An Interview With Fotis Georgiadis

Chase your dreams and goals fiercely: the world’s greatest innovators weren’t satisfied with the status quo; they had a vision for something better and chased it relentlessly. So if you want to be successful, don’t settle for mediocrity, chase your dreams with everything you’ve got.

As a part of my series about “Big Ideas That Might Change The World In The Next Few Years” I had the pleasure of interviewing Hussain Almossawi.

Hussain Almossawi — a product designer, visual effects artist, and author who has worked across industries and around the world, consulting for companies such as Nike, Apple, Adidas, Amazon, Intel, and Ford Motor Company, among others. He is a regular keynote speaker on innovation and design and has taught at several universities. In 2019, Hussain founded Mossawi Studios, a multi-disciplinary design studio specializing in creating memorable, iconic, and bold experiences. He loves blurring the lines between product design, visual effects, and storytelling.

Thank you so much for doing this with us! Before we dig in, our readers would like to get to know you a bit. Can you please tell us a story about what brought you to this specific career path?

Growing up, I was always passionate about design and sports, and I would dream of either making it to the NBA or working for some of the world’s biggest and most innovative sports brands — in hopes of working with professional athletes. That dream, along with persistence, took me on a journey around the world, filled with different experiences, exciting people, failures, and successes. After many, many tries, I was finally able to get my foot in the door and intern for the world’s number one sports brand: Nike. Fast forward to shortly after my internship, I had a chance to consult with and work for some fantastic brands, including Apple, Nike, Adidas, EA Sports, Ford, Amazon, Pepsi, and others. I also used my experience to set up my own studio, Mossawi Studios, which focuses on building experiences through product design and VFX.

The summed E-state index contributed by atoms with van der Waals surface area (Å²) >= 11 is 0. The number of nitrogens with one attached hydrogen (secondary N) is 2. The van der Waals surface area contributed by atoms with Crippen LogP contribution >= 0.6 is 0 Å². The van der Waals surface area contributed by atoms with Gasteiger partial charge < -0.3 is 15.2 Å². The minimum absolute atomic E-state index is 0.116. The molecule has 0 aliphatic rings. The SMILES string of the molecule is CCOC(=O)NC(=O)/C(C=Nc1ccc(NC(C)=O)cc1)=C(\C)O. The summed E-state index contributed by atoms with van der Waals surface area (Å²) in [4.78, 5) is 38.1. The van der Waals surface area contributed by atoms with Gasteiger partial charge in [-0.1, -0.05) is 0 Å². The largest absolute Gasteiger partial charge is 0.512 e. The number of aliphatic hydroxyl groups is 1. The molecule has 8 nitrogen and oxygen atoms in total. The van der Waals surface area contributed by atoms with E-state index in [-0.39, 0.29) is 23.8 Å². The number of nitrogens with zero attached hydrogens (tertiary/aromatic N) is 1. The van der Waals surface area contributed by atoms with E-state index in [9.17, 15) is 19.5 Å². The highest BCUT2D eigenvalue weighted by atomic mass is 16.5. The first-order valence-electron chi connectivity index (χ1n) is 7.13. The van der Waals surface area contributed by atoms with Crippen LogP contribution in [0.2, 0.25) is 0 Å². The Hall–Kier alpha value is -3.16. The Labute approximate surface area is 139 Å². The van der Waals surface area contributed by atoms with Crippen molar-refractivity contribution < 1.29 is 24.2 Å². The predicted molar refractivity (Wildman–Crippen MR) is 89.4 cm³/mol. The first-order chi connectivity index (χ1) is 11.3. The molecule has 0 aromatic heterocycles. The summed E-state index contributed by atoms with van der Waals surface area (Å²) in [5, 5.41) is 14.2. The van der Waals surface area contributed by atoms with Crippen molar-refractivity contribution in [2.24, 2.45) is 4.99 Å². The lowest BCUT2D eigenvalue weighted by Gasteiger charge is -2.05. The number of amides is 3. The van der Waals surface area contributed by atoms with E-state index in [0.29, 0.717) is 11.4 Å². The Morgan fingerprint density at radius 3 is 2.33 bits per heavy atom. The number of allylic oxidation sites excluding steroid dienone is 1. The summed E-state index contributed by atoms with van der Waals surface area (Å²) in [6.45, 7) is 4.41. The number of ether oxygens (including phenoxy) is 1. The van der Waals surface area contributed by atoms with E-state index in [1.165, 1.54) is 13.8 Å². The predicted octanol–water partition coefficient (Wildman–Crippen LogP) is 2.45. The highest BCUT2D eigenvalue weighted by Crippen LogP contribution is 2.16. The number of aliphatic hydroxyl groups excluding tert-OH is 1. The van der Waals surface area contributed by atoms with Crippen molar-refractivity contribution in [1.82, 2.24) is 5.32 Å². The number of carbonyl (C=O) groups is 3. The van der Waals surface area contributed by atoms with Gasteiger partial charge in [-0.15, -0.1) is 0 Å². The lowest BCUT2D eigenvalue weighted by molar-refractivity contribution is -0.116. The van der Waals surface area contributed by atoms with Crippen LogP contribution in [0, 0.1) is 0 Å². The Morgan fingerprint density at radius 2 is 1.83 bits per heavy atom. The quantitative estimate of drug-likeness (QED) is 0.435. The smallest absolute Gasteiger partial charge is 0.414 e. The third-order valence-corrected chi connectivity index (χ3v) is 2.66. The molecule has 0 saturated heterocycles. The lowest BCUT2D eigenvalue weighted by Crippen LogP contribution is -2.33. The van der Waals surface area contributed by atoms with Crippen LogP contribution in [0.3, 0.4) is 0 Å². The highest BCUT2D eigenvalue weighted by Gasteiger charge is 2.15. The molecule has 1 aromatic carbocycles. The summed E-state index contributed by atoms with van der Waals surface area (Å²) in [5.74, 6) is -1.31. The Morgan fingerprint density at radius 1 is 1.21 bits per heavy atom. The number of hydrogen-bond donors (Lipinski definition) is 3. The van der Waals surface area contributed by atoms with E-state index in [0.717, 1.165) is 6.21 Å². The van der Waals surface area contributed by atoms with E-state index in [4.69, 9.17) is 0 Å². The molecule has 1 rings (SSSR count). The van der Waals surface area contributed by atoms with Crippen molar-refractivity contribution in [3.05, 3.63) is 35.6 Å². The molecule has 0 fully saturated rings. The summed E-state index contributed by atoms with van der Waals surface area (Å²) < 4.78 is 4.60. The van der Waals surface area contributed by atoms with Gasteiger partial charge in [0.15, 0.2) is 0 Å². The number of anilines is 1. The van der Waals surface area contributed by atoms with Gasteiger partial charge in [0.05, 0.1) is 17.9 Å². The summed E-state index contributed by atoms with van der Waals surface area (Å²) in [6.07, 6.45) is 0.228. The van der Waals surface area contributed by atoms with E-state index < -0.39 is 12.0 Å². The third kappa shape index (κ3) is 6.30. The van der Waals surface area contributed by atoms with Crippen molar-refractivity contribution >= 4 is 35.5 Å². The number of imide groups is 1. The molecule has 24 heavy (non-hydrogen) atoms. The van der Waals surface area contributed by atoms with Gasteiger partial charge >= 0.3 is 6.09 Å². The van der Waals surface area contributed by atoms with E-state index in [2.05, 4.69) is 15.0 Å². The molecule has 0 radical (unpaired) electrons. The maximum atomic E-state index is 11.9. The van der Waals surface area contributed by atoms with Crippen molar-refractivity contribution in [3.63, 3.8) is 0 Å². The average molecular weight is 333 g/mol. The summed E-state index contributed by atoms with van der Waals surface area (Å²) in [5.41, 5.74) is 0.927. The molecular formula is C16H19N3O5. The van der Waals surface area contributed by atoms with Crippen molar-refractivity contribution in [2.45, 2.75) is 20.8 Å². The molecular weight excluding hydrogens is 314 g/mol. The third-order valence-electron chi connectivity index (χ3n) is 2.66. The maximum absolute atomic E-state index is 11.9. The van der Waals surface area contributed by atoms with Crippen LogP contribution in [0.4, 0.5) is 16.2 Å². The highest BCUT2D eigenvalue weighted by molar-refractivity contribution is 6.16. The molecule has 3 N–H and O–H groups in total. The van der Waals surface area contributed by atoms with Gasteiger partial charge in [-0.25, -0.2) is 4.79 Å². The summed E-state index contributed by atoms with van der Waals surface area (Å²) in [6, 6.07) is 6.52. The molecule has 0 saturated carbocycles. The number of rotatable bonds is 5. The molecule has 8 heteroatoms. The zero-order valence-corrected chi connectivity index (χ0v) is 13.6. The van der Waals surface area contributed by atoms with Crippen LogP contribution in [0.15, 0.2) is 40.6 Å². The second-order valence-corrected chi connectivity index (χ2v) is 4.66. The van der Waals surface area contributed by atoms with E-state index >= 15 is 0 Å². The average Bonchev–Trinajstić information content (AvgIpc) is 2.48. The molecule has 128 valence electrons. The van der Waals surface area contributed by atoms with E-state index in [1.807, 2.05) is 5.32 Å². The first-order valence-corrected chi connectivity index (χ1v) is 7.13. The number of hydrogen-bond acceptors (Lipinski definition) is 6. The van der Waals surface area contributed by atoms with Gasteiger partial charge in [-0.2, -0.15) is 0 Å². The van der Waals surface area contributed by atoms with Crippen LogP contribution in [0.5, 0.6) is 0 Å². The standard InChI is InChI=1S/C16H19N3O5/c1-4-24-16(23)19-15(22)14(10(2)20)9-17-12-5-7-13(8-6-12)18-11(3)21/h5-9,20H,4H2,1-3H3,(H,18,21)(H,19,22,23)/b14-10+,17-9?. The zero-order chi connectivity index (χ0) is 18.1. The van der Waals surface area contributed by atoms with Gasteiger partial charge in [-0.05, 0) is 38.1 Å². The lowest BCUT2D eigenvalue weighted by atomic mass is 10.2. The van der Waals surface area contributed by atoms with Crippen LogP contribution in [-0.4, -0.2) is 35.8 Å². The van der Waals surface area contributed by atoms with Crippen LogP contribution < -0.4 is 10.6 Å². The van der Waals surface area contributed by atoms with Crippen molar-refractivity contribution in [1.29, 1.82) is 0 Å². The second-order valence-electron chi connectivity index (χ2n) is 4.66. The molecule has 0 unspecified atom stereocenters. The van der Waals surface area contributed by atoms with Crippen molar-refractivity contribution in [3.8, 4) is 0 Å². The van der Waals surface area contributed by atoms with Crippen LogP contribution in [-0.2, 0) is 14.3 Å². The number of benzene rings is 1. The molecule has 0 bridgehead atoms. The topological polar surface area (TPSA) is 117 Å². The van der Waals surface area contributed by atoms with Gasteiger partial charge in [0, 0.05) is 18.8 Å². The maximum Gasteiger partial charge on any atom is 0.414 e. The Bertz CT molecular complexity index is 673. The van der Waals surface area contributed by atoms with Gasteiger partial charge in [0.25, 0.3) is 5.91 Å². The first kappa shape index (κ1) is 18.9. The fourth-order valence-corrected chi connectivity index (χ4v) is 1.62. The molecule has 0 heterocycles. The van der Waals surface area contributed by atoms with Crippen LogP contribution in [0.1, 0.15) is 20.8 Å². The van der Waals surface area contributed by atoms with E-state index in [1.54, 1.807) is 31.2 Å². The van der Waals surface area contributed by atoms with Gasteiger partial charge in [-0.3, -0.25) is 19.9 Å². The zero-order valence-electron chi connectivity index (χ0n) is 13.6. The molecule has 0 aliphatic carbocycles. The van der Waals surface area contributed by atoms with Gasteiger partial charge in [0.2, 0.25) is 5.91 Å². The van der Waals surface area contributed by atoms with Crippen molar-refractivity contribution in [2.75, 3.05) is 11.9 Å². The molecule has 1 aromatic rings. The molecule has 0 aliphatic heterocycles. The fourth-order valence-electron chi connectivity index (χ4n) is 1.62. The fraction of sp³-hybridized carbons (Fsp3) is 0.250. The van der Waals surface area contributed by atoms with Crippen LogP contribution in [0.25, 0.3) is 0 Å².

Can you please share with us the most interesting story that happened to you since you began your career?

There have been many interesting stories and milestones, and there continue to be new ones along my journey all the time. A significant milestone in my career would be when I got into the Nike Design Internship program. I was told that there were about 10,000 applications submitted, and only 12 design interns were ultimately chosen. It was a life dream come true.

One of the reasons I actually pursued my Master’s degree was to become a student again and become eligible to apply to this internship — which I put my heart and soul into the application I submitted. What made this milestone an important one in my career was that I always looked at good design through the lens of aesthetics first — but at Nike, my mindset shifted 180 degrees.

The big question was always how are we innovating, what is the innovation story, and what’s the consumer experience. It’s been over ten years, and it has significantly impacted my process and approach towards not only design but any project — whether it’s writing a book or building a strategy and vision. So as a designer, business owner, and author, I always start my process with how can we make innovate and bring something new and exciting to the table.

Which principles or philosophies have guided your life? Your career?

There are quite a few. The first is that a vision and a plan are extremely important and necessary to make your goals and dreams come true, except that it becomes worthless without execution. Execution is key, and if you have a dream, then you shouldn’t just talk the talk but walk the walk.